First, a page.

The angel sent by God to bring about death is known as malakh ha-mavet in Hebrew. There are no references in the Bible to a specific angel of death but the concept is found frequently in rabbinic literature and in Jewish folklore.
In the latter, for instance, the practice of pouring out all the water in pots and so forth when a death occurs is said to be based on the belief of that the Angel of Death dips his sword in the water and poisons it. Maimonides (Guide of the Perplexed, 3. 22) demythologizes the concept, understanding it as the life-denying, evil force that lurks in the human psyche. Maimonides quotes with much approval the Talmudic saying (tractate Bava Batra 16a) that Satan, the evil inclination, and the Angel of Death are one and the same. In Yiddish slang a man with destructive tendencies or one who is always running down others is called an Angel of Death.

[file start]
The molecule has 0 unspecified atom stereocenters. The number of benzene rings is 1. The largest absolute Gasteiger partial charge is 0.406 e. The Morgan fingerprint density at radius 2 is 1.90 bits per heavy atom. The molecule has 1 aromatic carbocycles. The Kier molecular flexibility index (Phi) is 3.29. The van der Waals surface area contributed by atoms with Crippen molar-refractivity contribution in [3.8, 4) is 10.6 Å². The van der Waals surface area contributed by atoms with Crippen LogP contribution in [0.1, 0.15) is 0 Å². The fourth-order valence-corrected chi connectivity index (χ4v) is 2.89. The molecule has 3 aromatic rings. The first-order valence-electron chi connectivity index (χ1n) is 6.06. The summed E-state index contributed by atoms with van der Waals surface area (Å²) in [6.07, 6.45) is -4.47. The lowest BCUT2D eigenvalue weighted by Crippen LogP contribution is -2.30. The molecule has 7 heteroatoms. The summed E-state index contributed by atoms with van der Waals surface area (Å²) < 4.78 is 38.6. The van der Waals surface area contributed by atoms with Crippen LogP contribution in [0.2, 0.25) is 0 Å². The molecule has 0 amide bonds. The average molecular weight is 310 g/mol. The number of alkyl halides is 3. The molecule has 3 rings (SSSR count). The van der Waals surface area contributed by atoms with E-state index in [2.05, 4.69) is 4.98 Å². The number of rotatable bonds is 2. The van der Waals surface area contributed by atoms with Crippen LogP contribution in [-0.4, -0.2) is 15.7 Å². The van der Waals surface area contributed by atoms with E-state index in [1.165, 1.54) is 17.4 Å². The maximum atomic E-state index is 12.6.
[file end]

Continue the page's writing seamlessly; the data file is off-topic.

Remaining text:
Reprinted from The Jewish Religion: A Companion, published by Oxford University Press.
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Louis Jacobs, a British rabbi and theologian, served as rabbi of the New London Synagogue. Rabbi Jacobs lectures at University College in London and at Lancaster University. He has written numerous books, including Jewish Values, Beyond Reasonable Doubt, and Hasidic Prayer.
© Louis Jacobs, 1995. Published by Oxford University Press. All rights reserved. No part of this material may be stored, transmitted, retransmitted, lent, or reproduced in any form or medium without the permission of Oxford University Press.